From an art theorist or art historian it is required not only to translate the sensory data into verbal descriptions, but with analytical observation and historical knowledge to reveal the contents of artistic works. However, revealing is a confusing word. Ruth Noack in the text of Who's Scared of Denisa Lehocká? [1] comes with a few suggestions on how to interpret this work. I would like to follow up on one of her arguments preceded by the question: how do I know, how can we prove that the artist is not crazy (and that, for example, what she does, is not just a game imitating artistic practices)? Lehocká is not supposed to be crazy, because she knows what she does. Such an argument would not prove to be right, because people experiencing mental disorder typically do not doubt what they are doing and experiencing, whether it the most unreal thing. I prefer to ask how to define normality? Gladys Swain define mental illness as "a state of separation from the common sense." Melanie Klein on the other hand argues that the schizo-paranoid state, is a fate common to all subjects after their birth and normality is a way how to pacify and overcome this initial state.
Noack asks the question so openly, because she can see that the creative process of Denisa Lehocká takes place outside the functions of language and is found in the area of pre-connotation. As per Noack, Lehocká tries to postpone the possible thoughts about the meaning of art as far as possible. She works beyond the point where "to it / meaning the art / the connotation digs its claws." A similar place can exist either in one's mind (and then it would be a mind removed from one of the functions of intelligence, that is being referred to "healthy" by the social censor), or in non-human epochs or universes. It seems that Lehocká has just constructed a similar space. It is a space defined on one pole purely by empirical focus on the physical and chemical processes of materials of natural character that she works with - layering, pouring, dripping, evaporation, drying, becoming drying, painting, cutting, adding, removing ... On the other pole there is an authorial subject that although "knows what she's doing," she refuses to add a meaning to her actions. And if someone wants to enter the space where the forms are without meaning, it seems that to remove common sense is a necessary condition for a walk through. It is not about art brut, nor temporary, stimulated or controlled madness. How Noack notes it is not even passage into the space of unconscious, automatism. It actually is a syncretic mix combining the methods of art history of last century.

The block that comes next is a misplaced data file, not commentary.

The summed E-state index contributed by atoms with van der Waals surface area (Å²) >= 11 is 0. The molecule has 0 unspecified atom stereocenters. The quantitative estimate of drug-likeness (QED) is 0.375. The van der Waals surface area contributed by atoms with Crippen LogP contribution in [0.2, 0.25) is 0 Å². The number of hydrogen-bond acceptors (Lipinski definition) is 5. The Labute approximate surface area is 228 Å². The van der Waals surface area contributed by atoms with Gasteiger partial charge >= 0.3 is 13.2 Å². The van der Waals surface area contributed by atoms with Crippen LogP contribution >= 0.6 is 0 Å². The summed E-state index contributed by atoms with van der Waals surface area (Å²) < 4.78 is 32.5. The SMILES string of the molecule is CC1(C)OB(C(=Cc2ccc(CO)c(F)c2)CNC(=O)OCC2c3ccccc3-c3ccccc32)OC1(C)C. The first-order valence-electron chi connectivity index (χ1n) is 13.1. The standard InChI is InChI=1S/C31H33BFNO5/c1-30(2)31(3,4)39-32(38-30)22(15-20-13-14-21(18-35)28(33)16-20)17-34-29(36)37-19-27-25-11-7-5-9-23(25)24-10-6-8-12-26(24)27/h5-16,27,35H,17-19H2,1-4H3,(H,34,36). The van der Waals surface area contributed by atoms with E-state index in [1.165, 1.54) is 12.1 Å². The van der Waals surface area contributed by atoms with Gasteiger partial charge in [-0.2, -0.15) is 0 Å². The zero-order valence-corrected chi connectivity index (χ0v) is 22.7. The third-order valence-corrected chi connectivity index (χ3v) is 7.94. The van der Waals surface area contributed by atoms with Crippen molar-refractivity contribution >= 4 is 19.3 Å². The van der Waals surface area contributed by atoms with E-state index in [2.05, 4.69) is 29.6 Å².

If we somehow deepened the nook of pre-connotation, it would be a mistake to immediately wrap Denisa Lehocká’s art work by speculation about what they should have or may imply. That is the challenge with which the artist turns to the viewer. A mediator - curator, theorist, historian should not act as an expert or the owner of the interpretation key, but as one of the most ignorant viewers.



[1] A. Kusá, M. Mitášová, D. Lehocká, Denisa Lehocká, SNG Bratislava, 2012, pp. 17-25.